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Do you need a reason to back up your photos?
#1
I'm now the owner of my family's slide collection, which were taken between 1966 and the late 1970's. My mother was shooting slide film with a Canon AE for years, and 400+ of the slides were preserved in a strong metal box with notes on the mounts of many. After that, she switched to film negatives, almost all of which have been lost. Some of the prints remain, but the originals are gone forever. It's something to think about as we deal with our own issues of digital asset management.

[Image: 004-firstlunarlanding-SEP69.jpg]

It's not hard to realize the importance of photos for documenting history, and it's also true that the older a photo gets, the more valuable it becomes. Part of the value is because of their scarcity -- not many photos were taken 80 or 100 years ago, and even fewer survived. Digital images should not suffer from this problem, because they can be duplicated with no loss of quality for minimal expense. It's no longer necessary to lock slides or negatives in a metal box because there's no other copy in existence; there's no need to risk losing everything in a single disaster or unlucky accident.

Some care still needs to be taken, because magnetic media fails and optical media ages. I know a business that needed photos of its clients for before-and-after images that would span years; they stored them on Zip disks and recently lost several hundred to a media failure. Make duplicates, use different types of media and select it with care, and distribute it widely.

The media may need to be refreshed and updated every decade or two, but perhaps this inconvenience will be solved in the future. Is there a better record of your life?

[Image: Matthew-18-months-peach-SM.jpg]

That's me at 18 months. (I'm posting it here because people can't blackmail me with photos that I've already made public.) It was taken around Christmas in 1975, and the slide is date-stamped for January 1976. It's thirty-one years old. And yes, I've changed a bit since then, and have learned how to eat a peach.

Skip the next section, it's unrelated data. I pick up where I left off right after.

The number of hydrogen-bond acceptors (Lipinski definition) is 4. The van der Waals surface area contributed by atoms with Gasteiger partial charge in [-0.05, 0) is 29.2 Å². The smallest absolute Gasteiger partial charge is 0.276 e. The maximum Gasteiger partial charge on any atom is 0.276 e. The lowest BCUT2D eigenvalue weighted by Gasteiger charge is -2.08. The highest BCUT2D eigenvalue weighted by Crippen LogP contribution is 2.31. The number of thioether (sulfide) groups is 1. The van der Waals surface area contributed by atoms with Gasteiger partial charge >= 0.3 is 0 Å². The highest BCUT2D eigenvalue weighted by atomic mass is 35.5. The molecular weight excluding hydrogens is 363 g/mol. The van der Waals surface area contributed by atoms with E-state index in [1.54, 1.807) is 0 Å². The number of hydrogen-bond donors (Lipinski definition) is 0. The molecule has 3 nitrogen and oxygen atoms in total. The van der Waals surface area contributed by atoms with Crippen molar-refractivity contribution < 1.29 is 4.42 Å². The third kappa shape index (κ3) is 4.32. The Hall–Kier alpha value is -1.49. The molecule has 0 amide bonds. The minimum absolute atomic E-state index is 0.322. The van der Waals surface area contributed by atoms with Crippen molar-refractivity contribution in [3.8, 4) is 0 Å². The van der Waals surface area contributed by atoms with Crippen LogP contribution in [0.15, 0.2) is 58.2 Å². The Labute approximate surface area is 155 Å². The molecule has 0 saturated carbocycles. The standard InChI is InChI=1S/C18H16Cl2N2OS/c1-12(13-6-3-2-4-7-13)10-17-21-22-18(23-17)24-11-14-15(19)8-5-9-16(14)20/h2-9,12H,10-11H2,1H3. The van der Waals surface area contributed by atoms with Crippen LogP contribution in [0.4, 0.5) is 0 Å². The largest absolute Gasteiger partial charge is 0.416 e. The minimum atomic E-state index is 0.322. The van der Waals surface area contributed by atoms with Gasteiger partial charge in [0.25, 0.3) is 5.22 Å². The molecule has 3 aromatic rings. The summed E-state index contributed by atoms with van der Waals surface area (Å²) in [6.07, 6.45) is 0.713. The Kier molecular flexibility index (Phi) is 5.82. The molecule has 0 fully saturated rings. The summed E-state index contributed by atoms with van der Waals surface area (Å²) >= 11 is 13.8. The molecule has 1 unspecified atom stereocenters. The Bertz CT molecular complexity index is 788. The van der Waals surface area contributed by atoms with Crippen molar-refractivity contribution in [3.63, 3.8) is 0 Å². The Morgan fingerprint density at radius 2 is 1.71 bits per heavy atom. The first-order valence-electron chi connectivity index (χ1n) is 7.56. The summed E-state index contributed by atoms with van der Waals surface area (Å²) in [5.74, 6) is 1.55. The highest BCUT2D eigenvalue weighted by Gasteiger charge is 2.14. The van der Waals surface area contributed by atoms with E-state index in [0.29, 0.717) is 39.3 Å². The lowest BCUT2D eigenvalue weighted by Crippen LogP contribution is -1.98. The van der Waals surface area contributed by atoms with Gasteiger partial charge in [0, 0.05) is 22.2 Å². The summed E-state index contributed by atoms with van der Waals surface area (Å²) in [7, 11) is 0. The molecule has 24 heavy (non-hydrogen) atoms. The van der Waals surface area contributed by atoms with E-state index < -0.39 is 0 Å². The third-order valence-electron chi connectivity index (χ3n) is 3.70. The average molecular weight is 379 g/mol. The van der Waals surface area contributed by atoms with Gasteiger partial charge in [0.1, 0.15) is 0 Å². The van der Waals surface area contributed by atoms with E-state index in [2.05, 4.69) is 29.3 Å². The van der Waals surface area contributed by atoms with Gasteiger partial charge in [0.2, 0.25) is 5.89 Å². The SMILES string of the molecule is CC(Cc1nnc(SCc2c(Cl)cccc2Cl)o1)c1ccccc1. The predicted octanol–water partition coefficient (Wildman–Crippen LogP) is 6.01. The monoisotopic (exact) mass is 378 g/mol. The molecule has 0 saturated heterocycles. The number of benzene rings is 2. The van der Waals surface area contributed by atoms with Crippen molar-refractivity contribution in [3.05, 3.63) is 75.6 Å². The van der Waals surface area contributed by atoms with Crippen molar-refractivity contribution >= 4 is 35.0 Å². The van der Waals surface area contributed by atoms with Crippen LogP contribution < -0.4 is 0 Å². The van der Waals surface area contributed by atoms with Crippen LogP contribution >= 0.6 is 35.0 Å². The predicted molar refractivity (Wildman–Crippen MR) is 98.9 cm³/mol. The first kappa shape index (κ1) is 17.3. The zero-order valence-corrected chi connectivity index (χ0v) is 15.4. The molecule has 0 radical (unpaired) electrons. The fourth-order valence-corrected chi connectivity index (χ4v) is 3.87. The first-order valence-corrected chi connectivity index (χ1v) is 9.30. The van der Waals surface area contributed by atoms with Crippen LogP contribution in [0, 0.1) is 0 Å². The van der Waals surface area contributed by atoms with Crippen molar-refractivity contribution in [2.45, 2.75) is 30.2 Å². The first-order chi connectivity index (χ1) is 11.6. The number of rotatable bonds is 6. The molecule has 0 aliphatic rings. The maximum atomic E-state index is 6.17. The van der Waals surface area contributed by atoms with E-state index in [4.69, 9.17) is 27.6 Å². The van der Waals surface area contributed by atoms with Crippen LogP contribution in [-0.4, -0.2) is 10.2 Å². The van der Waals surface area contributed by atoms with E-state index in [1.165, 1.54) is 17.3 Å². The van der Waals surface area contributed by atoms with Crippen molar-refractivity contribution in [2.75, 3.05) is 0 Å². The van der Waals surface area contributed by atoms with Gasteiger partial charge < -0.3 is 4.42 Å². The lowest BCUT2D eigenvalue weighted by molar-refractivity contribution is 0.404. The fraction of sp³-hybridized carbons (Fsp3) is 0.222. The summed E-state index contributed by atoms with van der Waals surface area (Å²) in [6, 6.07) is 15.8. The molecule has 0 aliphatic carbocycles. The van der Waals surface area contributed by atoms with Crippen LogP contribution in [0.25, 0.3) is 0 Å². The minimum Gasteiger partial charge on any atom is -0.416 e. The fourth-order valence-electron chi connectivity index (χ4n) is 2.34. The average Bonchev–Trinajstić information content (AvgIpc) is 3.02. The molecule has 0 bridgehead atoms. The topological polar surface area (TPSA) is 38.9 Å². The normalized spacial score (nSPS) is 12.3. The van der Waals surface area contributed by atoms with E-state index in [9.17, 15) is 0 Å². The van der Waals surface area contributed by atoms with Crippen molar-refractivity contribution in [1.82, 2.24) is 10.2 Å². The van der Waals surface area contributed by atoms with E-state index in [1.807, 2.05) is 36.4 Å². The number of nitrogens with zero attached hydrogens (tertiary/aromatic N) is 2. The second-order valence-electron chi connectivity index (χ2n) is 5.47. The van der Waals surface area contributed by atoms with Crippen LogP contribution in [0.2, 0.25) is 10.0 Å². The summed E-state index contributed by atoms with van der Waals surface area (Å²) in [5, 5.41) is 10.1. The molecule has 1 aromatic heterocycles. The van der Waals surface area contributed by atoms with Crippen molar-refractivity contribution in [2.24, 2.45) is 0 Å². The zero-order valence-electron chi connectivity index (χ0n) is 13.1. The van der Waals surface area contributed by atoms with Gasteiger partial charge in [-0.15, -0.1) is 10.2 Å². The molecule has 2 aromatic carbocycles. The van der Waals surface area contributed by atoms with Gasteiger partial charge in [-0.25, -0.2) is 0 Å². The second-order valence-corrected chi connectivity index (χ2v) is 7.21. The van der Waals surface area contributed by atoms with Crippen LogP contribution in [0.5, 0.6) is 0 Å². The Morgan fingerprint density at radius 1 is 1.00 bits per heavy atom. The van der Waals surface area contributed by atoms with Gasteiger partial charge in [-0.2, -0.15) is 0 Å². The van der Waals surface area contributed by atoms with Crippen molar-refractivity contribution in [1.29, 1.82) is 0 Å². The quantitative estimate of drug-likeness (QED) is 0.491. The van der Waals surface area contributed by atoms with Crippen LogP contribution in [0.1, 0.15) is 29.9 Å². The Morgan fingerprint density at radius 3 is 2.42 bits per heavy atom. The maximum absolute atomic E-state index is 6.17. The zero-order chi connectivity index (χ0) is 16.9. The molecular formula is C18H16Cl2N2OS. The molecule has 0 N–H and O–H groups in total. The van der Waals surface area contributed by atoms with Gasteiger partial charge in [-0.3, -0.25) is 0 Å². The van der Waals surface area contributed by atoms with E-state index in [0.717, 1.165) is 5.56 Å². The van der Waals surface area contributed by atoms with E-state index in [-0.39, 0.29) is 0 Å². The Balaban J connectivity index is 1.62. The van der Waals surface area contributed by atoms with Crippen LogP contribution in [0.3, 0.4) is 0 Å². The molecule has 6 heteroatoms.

[Image: 001-APR69-SM.jpg]

This photo was a quick vacation snap taken in April of 1969. It's thirty-eight years old. Besides the revelation that I inherited my father's sense of humour, it's remarkable because I can see my then-two-year-old brother's face, and recognize my mother sitting in the front seat of the car. My brother now lives in Ireland, and my mother died last summer. Tonight I made an 11x14" print of it, which is so similar to ones I have taken myself. It's my most valuable print.

My task now is to scan the irreplaceable slides so that my two brothers and father can also have copies. Then the originals can be safely locked away somewhere, and I'll sleep better knowing that high-quality copies are safely distributed to four different cities in three countries and two continents. It's a minor effort compared to the protection they've needed to get to me safely, and just a small fraction of the images that must have been lost along the way.

Do you need a reason to back up your photos?
matthewpiers.com • @matthewpiers | robertsonphoto.blogspot.com | @thewsreviews • thewsreviews.com
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#2
Good point.

I was just checking my CDs over the weekend, and one with my first digital attempts was corrupted and didn't work.
(A friend had burned it for me over two years ago, using re-writable CDs which I abhor)

But because I believe in redundancy, everything on the failed CD was already on my external drive.
A new CD has already been made using my preferred media.

Until I get copies made to store at my brother's house, I'm still at the mercy of a fire or other disaster taking out my home--so more needs to be done before I'm fully covered.

Peachy advice, Matthew.
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#3
Copy you digital pictures lots, keep them on numbers of CD/DVD, upload them to various online picture sharing sites.
Alastair says "Visit My Blog?"
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#4
Here's a recent article on the cost of storage and a company that provides data backup: http://photobusinessforum.blogspot.com/2...html#links

Keith, "peachy"? Funny, but after only a few hours sleep, that might haunt me all day.
matthewpiers.com • @matthewpiers | robertsonphoto.blogspot.com | @thewsreviews • thewsreviews.com
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#5
Good advice matthew, and thanks for sharing.

I'm reminded of the numerous 6x4s sitting in albums (or in some cases, piled in boxes) holding memories of my childhood, that are beginning to, or will eventually fade away. I should take some time to scan them in to preserve them digitally before it's too late...
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